By Syndication Washington Post, Bloomberg · Anya Andrianova, Ilya Arkhipov · BUSINESS, WORLD, EUROPE
"The pandemonium with futures is absolutely speculative, just a trading issue," Kremlin spokesman Dmitry Peskov told reporters Tuesday, referring to negative prices on some U.S. futures contracts. "There's no need to give this an apocalyptic tinge."
As Peskov was talking, Brent crude, which is used to price Russia's Urals export blend, fell to its lowest level since 2002 and the ruble plunged. The blow to budget revenues comes just as officials in the world's biggest energy exporter were trying to figure out how to stimulate an economy battered by the fallout from coronavirus without eroding reserves.
Russia gets nearly 40% of its budget revenue from taxes on oil and gas sales and the Finance Ministry is already rewriting this year's budget to factor in a deficit and average prices of $20 a barrel. The Kremlin is monitoring the market closely and the state has enough resources to cushion the blow, Peskov said.
"If this continues for longer then the budget will get drastically less in revenue, limiting its resources," said Alexandra Suslina, a budget specialist at the Economic Expert Group, a Moscow think tank that advises the government.
The ruble tumbled 2% Tuesday, more than any other major currency, and Russian borrowing costs jumped, with 10-year government bonds heading for their biggest one-day drop this month. Current ruble levels aren't sustainable if oil remains here, analysts at Deutsche Bank including Christian Wietoska wrote in a research note published Tuesday.
Russia has some of the biggest foreign-currency reserves in the world, but concern about the long-term trajectory of oil prices has made policymakers cautious about spending to limit the fallout from the coronavirus. The economy could slump 5.5% this year, double the global drop, the International Monetary Fund forecast last week.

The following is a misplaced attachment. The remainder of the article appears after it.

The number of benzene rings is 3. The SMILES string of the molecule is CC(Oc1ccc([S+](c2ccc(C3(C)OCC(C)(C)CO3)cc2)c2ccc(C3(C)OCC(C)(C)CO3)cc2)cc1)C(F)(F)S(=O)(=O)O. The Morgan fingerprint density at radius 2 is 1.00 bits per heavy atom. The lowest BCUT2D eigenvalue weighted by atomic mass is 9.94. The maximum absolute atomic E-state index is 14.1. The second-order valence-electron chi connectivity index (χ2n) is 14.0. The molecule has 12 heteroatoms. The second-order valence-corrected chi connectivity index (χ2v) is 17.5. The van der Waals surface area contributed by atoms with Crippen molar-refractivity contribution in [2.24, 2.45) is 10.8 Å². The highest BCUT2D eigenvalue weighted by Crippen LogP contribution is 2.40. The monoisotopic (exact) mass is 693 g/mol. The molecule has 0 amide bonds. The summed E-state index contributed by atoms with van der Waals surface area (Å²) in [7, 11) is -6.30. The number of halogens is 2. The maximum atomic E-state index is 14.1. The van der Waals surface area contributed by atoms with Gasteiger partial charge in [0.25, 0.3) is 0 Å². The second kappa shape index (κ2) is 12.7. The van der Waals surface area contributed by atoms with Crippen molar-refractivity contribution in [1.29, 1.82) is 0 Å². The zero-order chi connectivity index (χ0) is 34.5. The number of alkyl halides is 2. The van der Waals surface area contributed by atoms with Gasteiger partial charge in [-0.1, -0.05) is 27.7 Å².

Scott Johnson of Bloomberg Economics said: "Whether the Urals price is negative or even $20 a barrel, it's well below levels Russia can tolerate. Fiscal reserves can fill temporary budget holes, but the government is in a tight spot as it looks to fund a much-needed rescue of the economy."
Urals crude, the key price benchmark for the budget, hasn't fallen into negative territory like its U.S. counterpart, according to price-reporting agency S&P Global Platts. But it did fall below $11 early this month, the lowest level since 1999, when Russia was struggling with an economic crisis, according to data from Argus Media, another pricing agency.
With prices near $20 a barrel, the budget will burn through about $26 billion (2 trillion) from the $165 billion wealth fund this year, according to Finance Minister Anton Siluanov. The Finance Ministry may increase borrowing to fund stimulus.
"This should be viewed as a temporary shock for now and Russia shouldn't tighten the budget," said Natalia Orlova, chief economist at Alfa-Bank in Moscow. "The economy is contracting and tightening the budget now would only intensify the scale of the decline."